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By Staff | Apr 3, 2015

It isn’t often that my wife and I are invited to hang out with nobility.

The royalty in this case was a dairy princess named Katelyn. She and her family were attending a concert that kicked off a dairy expo and they invited us to sit with them.

The dairy expo is a unique event in that the undisciplined face a very real risk of overdosing on free samples of cheese.

Katelyn frequently had to get up to perform such important princess duties as posing for photos. She continued to smile graciously all evening even though she was probably tired of hearing people chirp, “say cheese.”

At one point the princess turned to her mother and said, “Can we trade shoes? These high heels are killing me.” Being a good mom, she obliged.

Witnessing this shoe-swapping transaction caused me to question my entire glass slipper belief system.

The music was provided by a band called Thompson Square. They are the type of musical group who likes to play good and loud, by which I mean good and LOUD.

The thumps of the bass were so powerful, I thought I was having heart palpitations. I’m no stodgy, but I think it’s a bit excessive when the music is so intense that it causes your clothing to flap and peels the paint off the first row of cars out in the parking lot.

I left our table to handle an emergency – the powerful sound waves had caused my beer content to plummet to an alarmingly low level – and when I came back my wife was talking with a young lady named India.

India was the first person I have ever met who was named for a subcontinent. We chatted and I found her accent hard to place. And for good reason:

India hails from a region called Devon, which is located somewhere in England, which is part of the U.K. Despite being such an overt foreigner, she spoke American quite well.

I asked India what brought her to our neck of the woods. She replied that she was writing an article about dairy princesses for a magazine called the New Statesman.

I found it incredible that this young lady had journeyed all the way from London to Sioux Falls just to interview dairy princesses.

After all, England pretty much has a lock on that whole royalty thing. India replied that there are no dairy princesses in the U.K. and that she thought her readers would enjoy learning about the American dairy princess phenomenon.

You must be joking. England has no dairy princesses? And they put on such airs, as if they’re so cultured.

A new dairy princess was crowned that evening, which caused my wife to cry a little bit. She often gets emotional when good things happen to good people.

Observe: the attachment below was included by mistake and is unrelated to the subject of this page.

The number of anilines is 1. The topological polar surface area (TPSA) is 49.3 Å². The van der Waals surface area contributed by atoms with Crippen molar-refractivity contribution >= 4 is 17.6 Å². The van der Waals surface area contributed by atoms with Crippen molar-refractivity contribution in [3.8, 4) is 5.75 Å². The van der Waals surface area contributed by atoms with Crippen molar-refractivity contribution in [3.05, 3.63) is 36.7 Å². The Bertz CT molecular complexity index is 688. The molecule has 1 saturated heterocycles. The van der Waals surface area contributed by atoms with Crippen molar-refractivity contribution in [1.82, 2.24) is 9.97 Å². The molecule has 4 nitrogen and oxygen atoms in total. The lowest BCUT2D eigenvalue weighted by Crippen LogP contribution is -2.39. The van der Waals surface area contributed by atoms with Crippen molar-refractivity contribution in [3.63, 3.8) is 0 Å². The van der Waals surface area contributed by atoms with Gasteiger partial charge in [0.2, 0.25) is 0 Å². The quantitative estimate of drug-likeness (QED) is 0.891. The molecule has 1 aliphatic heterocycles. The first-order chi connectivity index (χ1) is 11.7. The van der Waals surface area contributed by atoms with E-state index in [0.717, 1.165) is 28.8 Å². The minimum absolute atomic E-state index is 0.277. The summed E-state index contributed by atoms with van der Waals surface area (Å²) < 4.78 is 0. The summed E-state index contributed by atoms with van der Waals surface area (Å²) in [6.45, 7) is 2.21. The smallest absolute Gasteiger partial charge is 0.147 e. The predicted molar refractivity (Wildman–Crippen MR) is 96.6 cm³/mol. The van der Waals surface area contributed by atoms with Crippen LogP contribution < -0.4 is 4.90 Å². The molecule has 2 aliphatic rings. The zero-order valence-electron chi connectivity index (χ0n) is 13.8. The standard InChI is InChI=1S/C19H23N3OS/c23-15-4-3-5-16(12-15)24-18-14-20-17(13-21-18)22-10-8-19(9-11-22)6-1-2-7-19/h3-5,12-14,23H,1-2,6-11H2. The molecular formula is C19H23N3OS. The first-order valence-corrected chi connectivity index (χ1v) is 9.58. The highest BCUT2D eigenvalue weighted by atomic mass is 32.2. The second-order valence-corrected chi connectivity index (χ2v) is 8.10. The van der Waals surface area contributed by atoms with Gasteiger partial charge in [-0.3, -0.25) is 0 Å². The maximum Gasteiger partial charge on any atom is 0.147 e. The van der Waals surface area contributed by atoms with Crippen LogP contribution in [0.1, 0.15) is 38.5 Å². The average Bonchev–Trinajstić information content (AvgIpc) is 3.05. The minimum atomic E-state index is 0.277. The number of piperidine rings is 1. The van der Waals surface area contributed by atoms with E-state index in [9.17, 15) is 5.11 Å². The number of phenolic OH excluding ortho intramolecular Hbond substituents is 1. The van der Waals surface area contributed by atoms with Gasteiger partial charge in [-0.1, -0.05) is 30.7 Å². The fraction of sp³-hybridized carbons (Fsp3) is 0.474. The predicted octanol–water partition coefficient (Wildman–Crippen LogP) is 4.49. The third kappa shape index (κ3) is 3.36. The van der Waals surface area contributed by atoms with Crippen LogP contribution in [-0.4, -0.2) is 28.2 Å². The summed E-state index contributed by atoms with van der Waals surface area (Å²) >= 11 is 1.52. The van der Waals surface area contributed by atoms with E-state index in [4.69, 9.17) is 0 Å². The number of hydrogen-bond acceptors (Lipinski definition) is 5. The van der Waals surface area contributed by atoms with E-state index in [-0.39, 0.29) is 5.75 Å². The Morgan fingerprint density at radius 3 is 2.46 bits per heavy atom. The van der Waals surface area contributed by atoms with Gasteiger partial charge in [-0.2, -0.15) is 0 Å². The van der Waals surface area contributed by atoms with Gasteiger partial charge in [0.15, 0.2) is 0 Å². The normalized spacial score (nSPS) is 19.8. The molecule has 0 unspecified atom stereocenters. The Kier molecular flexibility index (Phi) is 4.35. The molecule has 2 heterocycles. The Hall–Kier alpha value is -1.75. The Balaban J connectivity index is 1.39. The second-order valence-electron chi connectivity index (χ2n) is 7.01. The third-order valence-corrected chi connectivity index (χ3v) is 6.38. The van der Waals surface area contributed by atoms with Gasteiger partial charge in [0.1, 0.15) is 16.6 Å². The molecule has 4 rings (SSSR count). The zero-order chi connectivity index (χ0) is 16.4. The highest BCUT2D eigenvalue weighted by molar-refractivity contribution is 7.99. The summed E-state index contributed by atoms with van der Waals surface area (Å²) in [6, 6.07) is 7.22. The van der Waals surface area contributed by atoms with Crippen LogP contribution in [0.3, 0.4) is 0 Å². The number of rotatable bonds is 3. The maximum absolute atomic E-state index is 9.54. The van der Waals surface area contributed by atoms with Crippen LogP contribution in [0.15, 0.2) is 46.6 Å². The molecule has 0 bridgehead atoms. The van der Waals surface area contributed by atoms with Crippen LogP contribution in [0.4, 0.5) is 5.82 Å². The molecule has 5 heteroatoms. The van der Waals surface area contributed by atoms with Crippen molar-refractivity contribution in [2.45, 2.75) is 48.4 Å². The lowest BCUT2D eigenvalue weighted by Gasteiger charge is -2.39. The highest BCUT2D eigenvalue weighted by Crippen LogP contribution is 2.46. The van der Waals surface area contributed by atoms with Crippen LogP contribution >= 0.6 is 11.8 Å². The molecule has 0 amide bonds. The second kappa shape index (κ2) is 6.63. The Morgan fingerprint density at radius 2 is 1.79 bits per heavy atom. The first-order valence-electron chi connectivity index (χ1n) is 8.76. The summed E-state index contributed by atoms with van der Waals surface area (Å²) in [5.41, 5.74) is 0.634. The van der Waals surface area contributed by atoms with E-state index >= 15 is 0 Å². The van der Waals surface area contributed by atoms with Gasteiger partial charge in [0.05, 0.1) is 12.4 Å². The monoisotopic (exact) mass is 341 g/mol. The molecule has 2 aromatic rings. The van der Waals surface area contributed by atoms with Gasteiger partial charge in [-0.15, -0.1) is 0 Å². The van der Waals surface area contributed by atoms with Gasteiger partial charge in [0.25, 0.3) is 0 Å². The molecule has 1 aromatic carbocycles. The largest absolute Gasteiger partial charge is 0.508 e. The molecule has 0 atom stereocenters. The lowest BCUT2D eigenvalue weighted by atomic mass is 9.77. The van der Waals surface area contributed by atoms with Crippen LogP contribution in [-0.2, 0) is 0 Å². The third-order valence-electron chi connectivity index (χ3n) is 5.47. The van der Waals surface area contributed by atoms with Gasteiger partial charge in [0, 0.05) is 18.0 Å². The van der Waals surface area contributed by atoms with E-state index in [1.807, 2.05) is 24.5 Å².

I can empathize. I had to choke back tears recently when a buddy told me that his wife is finally going to let him buy an off-road package for his pickup.

The next day, we wandered around the expo and hobnobbed with dairy farmers and folks who work in the dairy industry.

There was a plethora of “gee whiz” technology on display, including a robot that can milk cows, a robot that can push up feed to the cows and a robot that can clean the floor of a dairy barn.

All of these automated advancements left my wife largely unimpressed.

“I’ll call it a breakthrough,” she said, “when they invent a robot that can make a husband pick up his dirty socks and put them in the hamper.”

We have been married for more than three decades, but I still find it difficult at times to understand what my wife means when she says certain things.

During our meanderings, we bumped into no fewer than three reigning dairy princesses. We hadn’t seen that much royalty since we watched the televised wedding shindig for the Duke and Duchess of Cambridge.

There was also a cow wandering around. This shouldn’t come as a surprise at a dairy expo, but there was something different about this particular bovine – she was walking on her hind legs.

It didn’t take more than a minute for me to discern that this Holstein was actually a human being wearing a cow outfit. One of my first clues was the fact that she didn’t seem the least bit interested in the free samples of alfalfa that were available.

At the end of the expo we were tired and footsore and over-excited from experiencing all that royalty. Plus I was this close to overdosing on free cheese.

Nelson is a freelance writer from Volga, S.D. Reach him by e-mail at jjpcnels@itctel.com.

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